18 Sep 2014
The Chairman elicits the help of Hannah Armit when a concerned chief executive is tired of trustees burying their heads in the sand, despite impending insolvency...
I am chief executive (CE) of a well governed charity. In my role as CE I am required to be a trustee of a charity that is badly governed and on the brink of insolvency. The trustees of this charity believe in hiding their heads in the sand and are in complete denial with regard to the charity’s financial situation. I’m not in a position to resign as a trustee because to do so will require me to resign as CE of my charity. My own trustees are sympathetic but the other charity just will not listen to what I, or my trustees, have to say. Can I ask my charity to indemnify me against any personal liability if the charity is in fact, or becomes, insolvent? Also I serve as a non-trustee member on the audit committee of a third charity. What are my responsibilities and liabilities in such a situation? All three charities are charitable companies.
A worried CE
Dear worried CE,
You are being placed in an unreasonable position. You should not be required to continue to hold this office and your employers should either take steps to improve the finances of the charity or permit you to stand down. You also need to write to both boards to place your views on record.
You do have a degree of protection from liability because a corporate charity is a separate entity, distinct from its trustees and liability normally begins and ends with the assets of the charity.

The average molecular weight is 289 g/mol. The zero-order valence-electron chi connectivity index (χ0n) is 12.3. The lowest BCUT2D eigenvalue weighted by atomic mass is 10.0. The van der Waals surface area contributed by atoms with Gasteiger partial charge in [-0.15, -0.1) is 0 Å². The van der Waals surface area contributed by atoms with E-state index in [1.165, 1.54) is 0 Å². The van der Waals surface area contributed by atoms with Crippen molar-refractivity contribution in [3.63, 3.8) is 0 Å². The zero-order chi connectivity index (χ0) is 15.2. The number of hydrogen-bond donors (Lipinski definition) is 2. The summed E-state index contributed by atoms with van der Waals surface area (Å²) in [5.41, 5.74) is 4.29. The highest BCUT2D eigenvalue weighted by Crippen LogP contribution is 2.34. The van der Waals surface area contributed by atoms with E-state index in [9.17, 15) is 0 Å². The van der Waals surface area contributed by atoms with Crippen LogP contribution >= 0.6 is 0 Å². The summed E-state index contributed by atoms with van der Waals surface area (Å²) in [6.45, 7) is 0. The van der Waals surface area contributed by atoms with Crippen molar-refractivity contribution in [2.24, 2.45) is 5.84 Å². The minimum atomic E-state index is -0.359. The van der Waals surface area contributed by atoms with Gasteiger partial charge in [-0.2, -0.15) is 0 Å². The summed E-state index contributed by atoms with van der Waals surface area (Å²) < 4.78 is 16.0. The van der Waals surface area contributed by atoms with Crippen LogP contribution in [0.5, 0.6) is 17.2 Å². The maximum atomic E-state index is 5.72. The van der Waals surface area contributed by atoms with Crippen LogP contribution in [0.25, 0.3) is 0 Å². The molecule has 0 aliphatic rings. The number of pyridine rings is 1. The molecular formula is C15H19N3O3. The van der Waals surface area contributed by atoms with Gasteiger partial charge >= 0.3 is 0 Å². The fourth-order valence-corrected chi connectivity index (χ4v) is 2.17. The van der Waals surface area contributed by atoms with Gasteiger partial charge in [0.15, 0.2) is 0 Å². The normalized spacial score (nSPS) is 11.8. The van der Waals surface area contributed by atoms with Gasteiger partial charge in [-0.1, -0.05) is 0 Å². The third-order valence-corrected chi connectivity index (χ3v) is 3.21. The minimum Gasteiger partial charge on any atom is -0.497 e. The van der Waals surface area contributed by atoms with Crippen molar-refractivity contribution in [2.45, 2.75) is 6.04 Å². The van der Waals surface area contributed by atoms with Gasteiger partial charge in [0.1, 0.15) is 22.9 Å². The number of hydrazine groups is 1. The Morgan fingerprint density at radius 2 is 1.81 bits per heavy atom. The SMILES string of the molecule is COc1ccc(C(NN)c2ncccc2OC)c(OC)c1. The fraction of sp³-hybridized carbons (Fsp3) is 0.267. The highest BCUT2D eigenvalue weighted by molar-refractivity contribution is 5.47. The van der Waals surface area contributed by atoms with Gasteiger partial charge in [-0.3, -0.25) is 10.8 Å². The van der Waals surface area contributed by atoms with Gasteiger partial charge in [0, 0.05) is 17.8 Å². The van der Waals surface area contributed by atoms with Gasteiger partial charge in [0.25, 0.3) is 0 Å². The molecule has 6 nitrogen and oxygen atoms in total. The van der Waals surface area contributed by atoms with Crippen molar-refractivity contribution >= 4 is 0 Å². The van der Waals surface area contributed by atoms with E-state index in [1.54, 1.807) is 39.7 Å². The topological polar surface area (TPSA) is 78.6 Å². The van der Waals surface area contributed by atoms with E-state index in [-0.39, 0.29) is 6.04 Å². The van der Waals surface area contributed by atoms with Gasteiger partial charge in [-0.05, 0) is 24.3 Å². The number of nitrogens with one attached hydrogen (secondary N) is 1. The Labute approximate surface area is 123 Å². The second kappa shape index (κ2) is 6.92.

However, there are a number of exceptions. The most relevant is that you can be personally liable if the charity goes into insolvent liquidation and you knew or ought to have known that there was a reasonable prospect of that outcome, but you did not take corrective action to minimise the potential loss to the charity’s creditors. In this regard you are in exactly the same position as any other trustee of the charity and it is irrelevant that you say you are ‘required’ to sit on the board.
If they are satisfied that it is in the best interests of their charity (for example if the ongoing relationship between the two charities is important), your employers can indemnify you. However, in doing so they are exposing the assets of their charity to considerable risk and this would need to be weighed against the benefit of you remaining on the board. A better alternative would be to check whether you are already covered under existing directors and officers insurance and, if not, insisting on a suitable policy being purchased if it is available given the current state of the charity’s finances.
Your position on an audit committee is much better. Your only real responsibility is to act within the terms of reference of the committee, including ensuring that regular reports on the activities of the committee are made to the board of the charity. Assuming you only act in an advisory capacity, as a non-trustee member of the committee, you should not be exposed to any liabilities, unless your advice is negligent.
Hannah Armit Solicitor,
Farrer & Co LLP
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